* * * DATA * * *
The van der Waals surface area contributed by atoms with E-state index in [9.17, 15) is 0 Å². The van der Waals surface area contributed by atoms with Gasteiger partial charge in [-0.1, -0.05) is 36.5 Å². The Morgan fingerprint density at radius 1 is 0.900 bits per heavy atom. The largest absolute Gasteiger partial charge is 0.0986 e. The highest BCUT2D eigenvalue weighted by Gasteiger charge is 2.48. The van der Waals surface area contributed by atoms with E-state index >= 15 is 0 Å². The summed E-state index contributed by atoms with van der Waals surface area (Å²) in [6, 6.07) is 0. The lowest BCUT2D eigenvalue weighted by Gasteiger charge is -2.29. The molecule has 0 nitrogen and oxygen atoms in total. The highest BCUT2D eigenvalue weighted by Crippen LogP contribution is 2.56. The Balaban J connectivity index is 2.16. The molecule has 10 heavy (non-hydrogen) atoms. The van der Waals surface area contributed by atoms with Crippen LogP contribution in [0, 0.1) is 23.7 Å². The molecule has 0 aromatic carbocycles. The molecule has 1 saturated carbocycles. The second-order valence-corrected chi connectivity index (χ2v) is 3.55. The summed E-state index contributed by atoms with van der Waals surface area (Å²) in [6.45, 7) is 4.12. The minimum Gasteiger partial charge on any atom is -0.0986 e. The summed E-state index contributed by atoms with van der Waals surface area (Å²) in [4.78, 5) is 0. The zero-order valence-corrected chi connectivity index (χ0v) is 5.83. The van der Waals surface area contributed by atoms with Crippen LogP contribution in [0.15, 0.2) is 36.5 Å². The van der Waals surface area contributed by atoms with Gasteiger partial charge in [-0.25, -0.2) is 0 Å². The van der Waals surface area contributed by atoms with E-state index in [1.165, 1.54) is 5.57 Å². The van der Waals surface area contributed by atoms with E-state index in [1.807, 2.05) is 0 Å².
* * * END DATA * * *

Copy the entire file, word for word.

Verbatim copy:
The van der Waals surface area contributed by atoms with E-state index in [9.17, 15) is 0 Å². The van der Waals surface area contributed by atoms with Gasteiger partial charge in [-0.1, -0.05) is 36.5 Å². The Morgan fingerprint density at radius 1 is 0.900 bits per heavy atom. The largest absolute Gasteiger partial charge is 0.0986 e. The highest BCUT2D eigenvalue weighted by Gasteiger charge is 2.48. The van der Waals surface area contributed by atoms with E-state index >= 15 is 0 Å². The summed E-state index contributed by atoms with van der Waals surface area (Å²) in [6, 6.07) is 0. The lowest BCUT2D eigenvalue weighted by Gasteiger charge is -2.29. The molecule has 0 nitrogen and oxygen atoms in total. The highest BCUT2D eigenvalue weighted by Crippen LogP contribution is 2.56. The Balaban J connectivity index is 2.16. The molecule has 10 heavy (non-hydrogen) atoms. The van der Waals surface area contributed by atoms with Crippen LogP contribution in [0, 0.1) is 23.7 Å². The molecule has 0 aromatic carbocycles. The molecule has 1 saturated carbocycles. The second-order valence-corrected chi connectivity index (χ2v) is 3.55. The summed E-state index contributed by atoms with van der Waals surface area (Å²) in [6.45, 7) is 4.12. The minimum Gasteiger partial charge on any atom is -0.0986 e. The summed E-state index contributed by atoms with van der Waals surface area (Å²) in [4.78, 5) is 0. The zero-order valence-corrected chi connectivity index (χ0v) is 5.83. The van der Waals surface area contributed by atoms with Crippen LogP contribution in [0.15, 0.2) is 36.5 Å². The van der Waals surface area contributed by atoms with Gasteiger partial charge in [-0.25, -0.2) is 0 Å². The van der Waals surface area contributed by atoms with E-state index in [1.165, 1.54) is 5.57 Å². The van der Waals surface area contributed by atoms with E-state index in [1.807, 2.05) is 0 Å².